Palm Beach County’s public school system just paid $350,000 to settle a sexual discrimination case – one in which the principal of an alternative school demoted an assistant principal after she decided to get pregnant, telling her he preferred a male administrator with less experience in the position.
Now that the case is settled, one of these administrators is carrying on with their career, and the other has been required to resign from the school district as part of the settlement.
Can you guess which one is which?
It turns out the administrator who’s out of a job is the woman who federal officials say was the victim in the case — Anne Williams Dorsey, the former assistant principal of Turning Points Academy, a school for troubled teens.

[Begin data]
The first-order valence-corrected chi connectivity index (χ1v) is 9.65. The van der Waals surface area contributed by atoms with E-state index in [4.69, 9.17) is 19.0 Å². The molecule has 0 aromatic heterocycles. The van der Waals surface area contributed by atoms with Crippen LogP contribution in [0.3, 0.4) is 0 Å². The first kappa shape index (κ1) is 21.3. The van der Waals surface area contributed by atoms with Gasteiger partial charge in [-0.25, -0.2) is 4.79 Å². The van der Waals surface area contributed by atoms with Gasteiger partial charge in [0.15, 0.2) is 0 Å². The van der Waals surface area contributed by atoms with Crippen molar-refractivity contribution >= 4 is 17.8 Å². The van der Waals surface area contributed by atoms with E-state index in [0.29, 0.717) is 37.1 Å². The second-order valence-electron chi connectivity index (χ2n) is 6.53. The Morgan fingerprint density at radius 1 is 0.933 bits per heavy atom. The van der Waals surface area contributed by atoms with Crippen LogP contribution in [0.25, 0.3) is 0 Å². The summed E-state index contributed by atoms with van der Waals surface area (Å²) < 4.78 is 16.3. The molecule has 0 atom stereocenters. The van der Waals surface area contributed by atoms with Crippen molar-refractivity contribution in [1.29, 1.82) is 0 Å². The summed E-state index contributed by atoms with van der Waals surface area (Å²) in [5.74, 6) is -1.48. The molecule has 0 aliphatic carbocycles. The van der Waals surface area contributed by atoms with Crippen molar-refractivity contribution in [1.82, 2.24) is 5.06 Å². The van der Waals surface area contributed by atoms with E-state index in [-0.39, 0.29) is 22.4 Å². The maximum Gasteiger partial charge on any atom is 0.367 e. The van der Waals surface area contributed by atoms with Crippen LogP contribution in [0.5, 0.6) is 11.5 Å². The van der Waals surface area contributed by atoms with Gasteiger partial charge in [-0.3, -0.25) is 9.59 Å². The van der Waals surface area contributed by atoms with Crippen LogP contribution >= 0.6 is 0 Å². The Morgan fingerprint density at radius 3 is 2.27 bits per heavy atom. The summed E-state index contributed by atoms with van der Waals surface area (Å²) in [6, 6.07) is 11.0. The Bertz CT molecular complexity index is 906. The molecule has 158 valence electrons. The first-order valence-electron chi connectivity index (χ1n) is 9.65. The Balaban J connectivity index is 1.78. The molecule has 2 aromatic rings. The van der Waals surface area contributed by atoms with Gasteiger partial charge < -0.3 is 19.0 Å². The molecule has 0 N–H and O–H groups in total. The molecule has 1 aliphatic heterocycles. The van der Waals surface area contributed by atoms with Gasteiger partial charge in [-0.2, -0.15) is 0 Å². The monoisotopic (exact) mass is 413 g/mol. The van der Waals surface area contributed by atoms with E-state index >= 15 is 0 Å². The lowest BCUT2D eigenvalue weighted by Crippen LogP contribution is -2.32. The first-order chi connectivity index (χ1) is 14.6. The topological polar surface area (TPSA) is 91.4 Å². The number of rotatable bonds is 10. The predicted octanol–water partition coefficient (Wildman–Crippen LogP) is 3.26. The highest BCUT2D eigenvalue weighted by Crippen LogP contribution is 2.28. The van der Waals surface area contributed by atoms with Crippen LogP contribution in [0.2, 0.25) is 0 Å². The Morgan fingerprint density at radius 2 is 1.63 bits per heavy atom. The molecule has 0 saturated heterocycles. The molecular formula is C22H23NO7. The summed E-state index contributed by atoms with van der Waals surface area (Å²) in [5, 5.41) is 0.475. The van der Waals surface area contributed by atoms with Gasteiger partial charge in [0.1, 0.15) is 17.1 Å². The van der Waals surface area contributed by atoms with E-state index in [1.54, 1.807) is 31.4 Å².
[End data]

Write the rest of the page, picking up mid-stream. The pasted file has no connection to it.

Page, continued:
Meanwhile, the man who demoted her, Darren Edgecomb, now principal of Palm Beach Central High School in Wellington, was never disciplined, reprimanded or formally investigated by the school district, even after two federal agencies found evidence of wrongdoing, the school district says.
More than six years after the incident, Dorsey said she is glad the case is resolved. But she says the fact that she is losing her job while Edgecomb’s actions weren’t considered for censure “is concerning.”
“I’m sure it raises eyebrows, to put it politely.” she said. “That’s a question that’s probably better suited to the taxpayers.”